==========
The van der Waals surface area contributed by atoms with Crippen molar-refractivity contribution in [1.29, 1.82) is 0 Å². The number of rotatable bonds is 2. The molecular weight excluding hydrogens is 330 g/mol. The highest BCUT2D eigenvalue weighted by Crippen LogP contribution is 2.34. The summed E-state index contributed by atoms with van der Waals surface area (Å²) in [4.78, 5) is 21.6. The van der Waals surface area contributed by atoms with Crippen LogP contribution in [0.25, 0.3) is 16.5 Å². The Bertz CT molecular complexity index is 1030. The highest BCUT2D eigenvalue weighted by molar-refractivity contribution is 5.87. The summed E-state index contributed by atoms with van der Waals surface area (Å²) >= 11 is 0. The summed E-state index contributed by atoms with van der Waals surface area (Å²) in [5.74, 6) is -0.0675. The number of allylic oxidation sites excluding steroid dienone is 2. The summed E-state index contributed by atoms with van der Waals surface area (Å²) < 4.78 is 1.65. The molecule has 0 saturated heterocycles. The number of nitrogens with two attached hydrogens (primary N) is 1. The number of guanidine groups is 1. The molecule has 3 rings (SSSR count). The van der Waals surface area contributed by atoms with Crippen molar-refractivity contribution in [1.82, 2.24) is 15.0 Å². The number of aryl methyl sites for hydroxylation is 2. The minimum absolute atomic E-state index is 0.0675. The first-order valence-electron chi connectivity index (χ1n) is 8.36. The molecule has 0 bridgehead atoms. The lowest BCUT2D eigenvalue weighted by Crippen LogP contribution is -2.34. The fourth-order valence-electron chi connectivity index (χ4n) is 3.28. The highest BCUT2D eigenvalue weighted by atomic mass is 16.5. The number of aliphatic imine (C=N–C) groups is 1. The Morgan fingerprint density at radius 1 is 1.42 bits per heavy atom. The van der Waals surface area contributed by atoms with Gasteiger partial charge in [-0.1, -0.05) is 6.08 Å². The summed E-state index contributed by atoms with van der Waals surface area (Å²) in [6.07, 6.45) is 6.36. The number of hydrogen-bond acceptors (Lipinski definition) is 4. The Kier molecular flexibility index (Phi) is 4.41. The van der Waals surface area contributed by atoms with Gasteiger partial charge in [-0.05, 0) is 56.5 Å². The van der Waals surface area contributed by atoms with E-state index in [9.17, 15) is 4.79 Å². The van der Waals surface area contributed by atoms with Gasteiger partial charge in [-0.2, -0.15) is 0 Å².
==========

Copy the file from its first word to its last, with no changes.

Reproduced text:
The van der Waals surface area contributed by atoms with Crippen molar-refractivity contribution in [1.29, 1.82) is 0 Å². The number of rotatable bonds is 2. The molecular weight excluding hydrogens is 330 g/mol. The highest BCUT2D eigenvalue weighted by Crippen LogP contribution is 2.34. The summed E-state index contributed by atoms with van der Waals surface area (Å²) in [4.78, 5) is 21.6. The van der Waals surface area contributed by atoms with Crippen LogP contribution in [0.25, 0.3) is 16.5 Å². The Bertz CT molecular complexity index is 1030. The highest BCUT2D eigenvalue weighted by molar-refractivity contribution is 5.87. The summed E-state index contributed by atoms with van der Waals surface area (Å²) >= 11 is 0. The summed E-state index contributed by atoms with van der Waals surface area (Å²) in [5.74, 6) is -0.0675. The number of allylic oxidation sites excluding steroid dienone is 2. The summed E-state index contributed by atoms with van der Waals surface area (Å²) < 4.78 is 1.65. The molecule has 0 saturated heterocycles. The number of nitrogens with two attached hydrogens (primary N) is 1. The number of guanidine groups is 1. The molecule has 3 rings (SSSR count). The van der Waals surface area contributed by atoms with Crippen molar-refractivity contribution in [1.82, 2.24) is 15.0 Å². The number of aryl methyl sites for hydroxylation is 2. The minimum absolute atomic E-state index is 0.0675. The first-order valence-electron chi connectivity index (χ1n) is 8.36. The molecule has 0 bridgehead atoms. The lowest BCUT2D eigenvalue weighted by Crippen LogP contribution is -2.34. The fourth-order valence-electron chi connectivity index (χ4n) is 3.28. The highest BCUT2D eigenvalue weighted by atomic mass is 16.5. The number of aliphatic imine (C=N–C) groups is 1. The Morgan fingerprint density at radius 1 is 1.42 bits per heavy atom. The van der Waals surface area contributed by atoms with Gasteiger partial charge in [-0.1, -0.05) is 6.08 Å². The summed E-state index contributed by atoms with van der Waals surface area (Å²) in [6.07, 6.45) is 6.36. The number of hydrogen-bond acceptors (Lipinski definition) is 4. The Kier molecular flexibility index (Phi) is 4.41. The van der Waals surface area contributed by atoms with Gasteiger partial charge in [-0.05, 0) is 56.5 Å². The van der Waals surface area contributed by atoms with E-state index in [9.17, 15) is 4.79 Å². The van der Waals surface area contributed by atoms with Gasteiger partial charge in [-0.2, -0.15) is 0 Å².